Taking birth control pills prior to start of the treatment cycle helps to suppress the pituitary to prevent premature ovulation later on. The pill also eliminates any ovarian cyst left over from previous cycles. Moreover, the pills can also lead to better follicular development due to its suppression of testosterone production in the ovaries. Finally, the pill gives us some flexibility in scheduling patients into groups for better efficiency.
When do I stop the pill?
The pill has two hormones, an synthetic version estrogen and a progestin (synthetic version of progesterone). the progestin can make the uterine lining to be thin and fragile, making it easy to slough off. However, the bleeding does not mean that anything is wrong, and you should continue taking the pill as instructed.
Why do I have to take Medrol and Doxycycline?
You should not stop taking the active pills until instructed. All patients in a group will stop the pill on a predetermined day. If you run out of the active pill before this date, you should call us to get more pills.
Does the egg retrieval procedure hurt?
Medrol is a light steroid that is used to prevent ‘inflammation’ of the uterine lining that can cause it to reject the embryo. Doxycycline is an antibiotics to prevent infection from the retrieval and to ensure that the uterus is free of bacteria before embryo transfer.
How much work will I miss during my IVF cycle?
Our board certified anesthesiologists will make sure that the procedure is comfortable for you. We had many patients who were surprised at how easy the process was. You may feel mild cramps afterward, but you should be able to walk out of the clinic after 30 minutes of rest.
Should I worry if I spot after my transfer day or in the days before the pregnancy test?
We try to make the IVF monitoring process as convenient for our patients as possible. During the 7-10 days stimulation period, you will likely come to the clinic 4-5 times for sonogram and blood work. You need to be off from work for only 2 days, on the day of egg retrieval and on the day of embryo transfer. Most patients will take another day off following the day of embryo transfer.
How do I inject my medications?
No, spotting after transfer may be the result of implantation. You should have a pregnancy test even if you have heavy bleeding to confirm.
What form of progesterone supplement can I use?
All injectable medications for the IVF cycles can be given subcutaneously at our center. We do not use intramuscular progesterone. For specific instructions on method of injection you can visit the pharmacy links listed elsewhere in this web site.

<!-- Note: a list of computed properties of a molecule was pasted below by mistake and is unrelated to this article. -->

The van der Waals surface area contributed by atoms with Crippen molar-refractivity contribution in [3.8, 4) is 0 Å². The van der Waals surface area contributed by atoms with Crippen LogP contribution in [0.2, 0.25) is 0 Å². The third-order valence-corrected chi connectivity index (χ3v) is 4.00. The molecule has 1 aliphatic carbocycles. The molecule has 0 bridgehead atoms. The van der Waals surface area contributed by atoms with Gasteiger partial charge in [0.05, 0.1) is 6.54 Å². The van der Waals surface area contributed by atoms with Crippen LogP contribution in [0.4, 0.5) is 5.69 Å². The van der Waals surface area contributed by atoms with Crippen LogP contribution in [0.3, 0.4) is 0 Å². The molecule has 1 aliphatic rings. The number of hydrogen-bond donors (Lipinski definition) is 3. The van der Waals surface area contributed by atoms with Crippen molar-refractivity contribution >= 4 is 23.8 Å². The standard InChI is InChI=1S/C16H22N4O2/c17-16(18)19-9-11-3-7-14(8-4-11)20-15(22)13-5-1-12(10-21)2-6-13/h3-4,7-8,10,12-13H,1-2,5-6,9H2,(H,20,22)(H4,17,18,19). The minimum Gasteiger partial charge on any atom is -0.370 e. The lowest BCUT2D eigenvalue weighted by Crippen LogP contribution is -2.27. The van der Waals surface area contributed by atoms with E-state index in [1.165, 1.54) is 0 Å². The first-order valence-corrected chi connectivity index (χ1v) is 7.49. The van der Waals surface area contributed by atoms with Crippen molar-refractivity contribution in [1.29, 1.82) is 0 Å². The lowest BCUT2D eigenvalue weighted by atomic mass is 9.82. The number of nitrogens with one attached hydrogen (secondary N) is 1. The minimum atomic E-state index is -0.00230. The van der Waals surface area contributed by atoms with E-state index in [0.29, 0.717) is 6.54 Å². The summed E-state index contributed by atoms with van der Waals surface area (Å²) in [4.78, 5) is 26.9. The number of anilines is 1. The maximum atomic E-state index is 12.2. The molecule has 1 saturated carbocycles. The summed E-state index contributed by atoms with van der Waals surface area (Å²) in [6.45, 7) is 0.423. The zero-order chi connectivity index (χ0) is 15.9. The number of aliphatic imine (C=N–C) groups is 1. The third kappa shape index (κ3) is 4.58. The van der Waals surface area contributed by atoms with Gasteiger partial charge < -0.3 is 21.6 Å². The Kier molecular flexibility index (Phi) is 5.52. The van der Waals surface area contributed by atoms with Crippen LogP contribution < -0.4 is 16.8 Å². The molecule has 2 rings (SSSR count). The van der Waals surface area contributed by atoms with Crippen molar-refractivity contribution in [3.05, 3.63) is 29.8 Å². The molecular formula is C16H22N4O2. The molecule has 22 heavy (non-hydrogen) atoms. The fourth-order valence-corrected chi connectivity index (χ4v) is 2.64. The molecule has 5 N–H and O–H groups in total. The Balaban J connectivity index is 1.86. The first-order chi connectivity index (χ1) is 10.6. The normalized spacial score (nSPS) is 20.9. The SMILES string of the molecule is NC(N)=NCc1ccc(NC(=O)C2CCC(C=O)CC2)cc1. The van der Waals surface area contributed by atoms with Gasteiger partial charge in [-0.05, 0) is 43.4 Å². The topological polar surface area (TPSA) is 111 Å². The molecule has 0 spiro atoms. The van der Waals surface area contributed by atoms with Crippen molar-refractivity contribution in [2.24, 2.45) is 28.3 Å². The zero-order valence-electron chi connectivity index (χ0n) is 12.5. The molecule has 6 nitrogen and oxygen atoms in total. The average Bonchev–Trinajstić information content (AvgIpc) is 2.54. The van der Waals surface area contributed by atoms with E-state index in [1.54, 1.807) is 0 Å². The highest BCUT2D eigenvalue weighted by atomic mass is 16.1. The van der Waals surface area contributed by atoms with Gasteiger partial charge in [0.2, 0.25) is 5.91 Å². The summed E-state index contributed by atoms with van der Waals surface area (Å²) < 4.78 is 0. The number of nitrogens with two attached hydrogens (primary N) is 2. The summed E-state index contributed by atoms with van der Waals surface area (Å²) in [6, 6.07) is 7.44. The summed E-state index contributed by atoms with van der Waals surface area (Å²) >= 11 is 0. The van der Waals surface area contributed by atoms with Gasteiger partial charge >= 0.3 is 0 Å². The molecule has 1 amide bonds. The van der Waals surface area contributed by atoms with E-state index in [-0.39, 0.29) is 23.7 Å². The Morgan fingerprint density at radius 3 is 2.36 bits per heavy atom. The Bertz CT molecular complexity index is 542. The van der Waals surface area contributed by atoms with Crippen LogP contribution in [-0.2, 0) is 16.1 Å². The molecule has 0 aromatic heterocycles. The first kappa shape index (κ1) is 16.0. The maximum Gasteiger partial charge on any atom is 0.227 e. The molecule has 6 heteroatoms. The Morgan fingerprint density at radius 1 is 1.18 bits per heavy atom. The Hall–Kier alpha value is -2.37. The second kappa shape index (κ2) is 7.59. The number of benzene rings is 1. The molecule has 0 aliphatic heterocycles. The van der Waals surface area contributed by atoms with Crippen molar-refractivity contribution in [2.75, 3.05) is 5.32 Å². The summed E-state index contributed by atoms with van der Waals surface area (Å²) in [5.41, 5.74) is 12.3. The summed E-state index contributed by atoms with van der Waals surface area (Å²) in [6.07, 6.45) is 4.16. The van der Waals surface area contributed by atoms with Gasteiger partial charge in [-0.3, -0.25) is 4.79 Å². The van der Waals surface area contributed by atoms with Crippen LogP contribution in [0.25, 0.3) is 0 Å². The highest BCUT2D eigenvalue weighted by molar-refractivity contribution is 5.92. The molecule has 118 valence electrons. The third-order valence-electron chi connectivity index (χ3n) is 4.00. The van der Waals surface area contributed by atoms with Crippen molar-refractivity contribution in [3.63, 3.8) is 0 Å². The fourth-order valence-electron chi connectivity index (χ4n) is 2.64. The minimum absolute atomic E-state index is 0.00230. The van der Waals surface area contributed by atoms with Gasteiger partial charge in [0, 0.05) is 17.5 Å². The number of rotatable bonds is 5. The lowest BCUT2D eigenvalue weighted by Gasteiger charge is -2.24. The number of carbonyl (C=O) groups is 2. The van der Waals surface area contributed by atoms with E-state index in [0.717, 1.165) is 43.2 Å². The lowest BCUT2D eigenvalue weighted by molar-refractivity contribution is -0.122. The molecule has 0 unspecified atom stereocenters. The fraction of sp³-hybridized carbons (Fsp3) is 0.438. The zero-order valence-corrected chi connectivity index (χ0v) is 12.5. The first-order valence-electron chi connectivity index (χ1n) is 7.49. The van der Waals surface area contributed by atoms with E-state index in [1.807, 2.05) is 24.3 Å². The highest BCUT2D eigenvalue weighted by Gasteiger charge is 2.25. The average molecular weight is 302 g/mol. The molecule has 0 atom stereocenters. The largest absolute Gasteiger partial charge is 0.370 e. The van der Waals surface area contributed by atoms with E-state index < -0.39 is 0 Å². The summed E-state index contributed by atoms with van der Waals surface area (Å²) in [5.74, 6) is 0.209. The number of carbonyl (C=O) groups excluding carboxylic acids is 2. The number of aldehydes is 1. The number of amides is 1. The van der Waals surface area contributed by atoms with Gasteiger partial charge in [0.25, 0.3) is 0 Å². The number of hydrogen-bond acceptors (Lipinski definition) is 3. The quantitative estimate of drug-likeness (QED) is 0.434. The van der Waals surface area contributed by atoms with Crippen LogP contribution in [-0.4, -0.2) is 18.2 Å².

Why do I need to use estrogen after embryo transfer?
We prefer that you use the vaginal progesterone supplement rather than the intramuscular injection (the oral route is ineffective). Our decision to use vaginal progesterone is based on numerous scientific researches that showed the superiority of the vaginal route over the intramuscular or oral route in endometrial maturation. Once placed inside the vagina, progesterone is absorbed quickly by the local vessels and brought to the uterus where it prepares the endometrium for the implantation process. The level of progesterone within the endometrium is highest with vaginal progesterone. Progesterone vaginal supplements can be used as Prometrium (200-mg three times a day) or as Crinone 8% (once a day), and can be started the day following egg retrieval.
I am newly pregnant but am bleeding, what happened?
Estrogen is added back to help maintain the hormonal balance within the endometrium. During egg retrieval, estrogen producing cells are aspirated along with the eggs, so there is a tendency for estrogen level to drop. If the estrogen level within the endometrium is too low in relative to the progesterone level, destabilization of the lining can occur to cause bleeding.
It is quite common for IVF patients to bleed after they become pregnant. It is possible that the endometrium in IVF cycles is made less stable from exposure to high levels of hormones and drugs. In the majority of cases, however, the bleeding will eventually stop and the pregnancy will continue uneventfully. There is really not much we can do but to wait and hope for the best at this early stage of pregnancy.